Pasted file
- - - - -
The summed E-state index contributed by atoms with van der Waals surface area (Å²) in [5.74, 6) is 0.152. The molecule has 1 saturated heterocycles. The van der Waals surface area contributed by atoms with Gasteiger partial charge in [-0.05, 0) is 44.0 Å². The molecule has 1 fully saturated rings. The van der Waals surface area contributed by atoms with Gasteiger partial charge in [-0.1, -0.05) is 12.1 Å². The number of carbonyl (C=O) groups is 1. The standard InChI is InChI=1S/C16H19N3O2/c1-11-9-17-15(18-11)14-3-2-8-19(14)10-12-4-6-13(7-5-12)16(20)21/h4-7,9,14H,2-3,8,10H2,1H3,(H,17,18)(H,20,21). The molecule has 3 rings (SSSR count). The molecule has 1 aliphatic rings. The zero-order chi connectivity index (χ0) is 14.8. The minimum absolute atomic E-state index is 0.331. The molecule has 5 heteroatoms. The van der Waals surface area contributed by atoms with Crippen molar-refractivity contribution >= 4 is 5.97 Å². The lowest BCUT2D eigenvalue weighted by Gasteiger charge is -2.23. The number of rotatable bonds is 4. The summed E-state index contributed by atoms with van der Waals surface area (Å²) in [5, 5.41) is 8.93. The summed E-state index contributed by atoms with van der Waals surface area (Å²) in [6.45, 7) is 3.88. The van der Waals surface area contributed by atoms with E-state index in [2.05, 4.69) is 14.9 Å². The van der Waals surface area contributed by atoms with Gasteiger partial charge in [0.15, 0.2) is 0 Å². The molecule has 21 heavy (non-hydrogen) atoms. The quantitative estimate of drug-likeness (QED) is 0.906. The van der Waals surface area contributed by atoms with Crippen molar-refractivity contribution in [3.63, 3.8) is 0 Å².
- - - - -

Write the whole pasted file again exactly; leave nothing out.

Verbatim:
The summed E-state index contributed by atoms with van der Waals surface area (Å²) in [5.74, 6) is 0.152. The molecule has 1 saturated heterocycles. The van der Waals surface area contributed by atoms with Gasteiger partial charge in [-0.05, 0) is 44.0 Å². The molecule has 1 fully saturated rings. The van der Waals surface area contributed by atoms with Gasteiger partial charge in [-0.1, -0.05) is 12.1 Å². The number of carbonyl (C=O) groups is 1. The standard InChI is InChI=1S/C16H19N3O2/c1-11-9-17-15(18-11)14-3-2-8-19(14)10-12-4-6-13(7-5-12)16(20)21/h4-7,9,14H,2-3,8,10H2,1H3,(H,17,18)(H,20,21). The molecule has 3 rings (SSSR count). The molecule has 1 aliphatic rings. The zero-order chi connectivity index (χ0) is 14.8. The minimum absolute atomic E-state index is 0.331. The molecule has 5 heteroatoms. The van der Waals surface area contributed by atoms with Crippen molar-refractivity contribution >= 4 is 5.97 Å². The lowest BCUT2D eigenvalue weighted by Gasteiger charge is -2.23. The number of rotatable bonds is 4. The summed E-state index contributed by atoms with van der Waals surface area (Å²) in [5, 5.41) is 8.93. The summed E-state index contributed by atoms with van der Waals surface area (Å²) in [6.45, 7) is 3.88. The van der Waals surface area contributed by atoms with E-state index in [2.05, 4.69) is 14.9 Å². The van der Waals surface area contributed by atoms with Gasteiger partial charge in [0.15, 0.2) is 0 Å². The molecule has 21 heavy (non-hydrogen) atoms. The quantitative estimate of drug-likeness (QED) is 0.906. The van der Waals surface area contributed by atoms with Crippen molar-refractivity contribution in [3.63, 3.8) is 0 Å².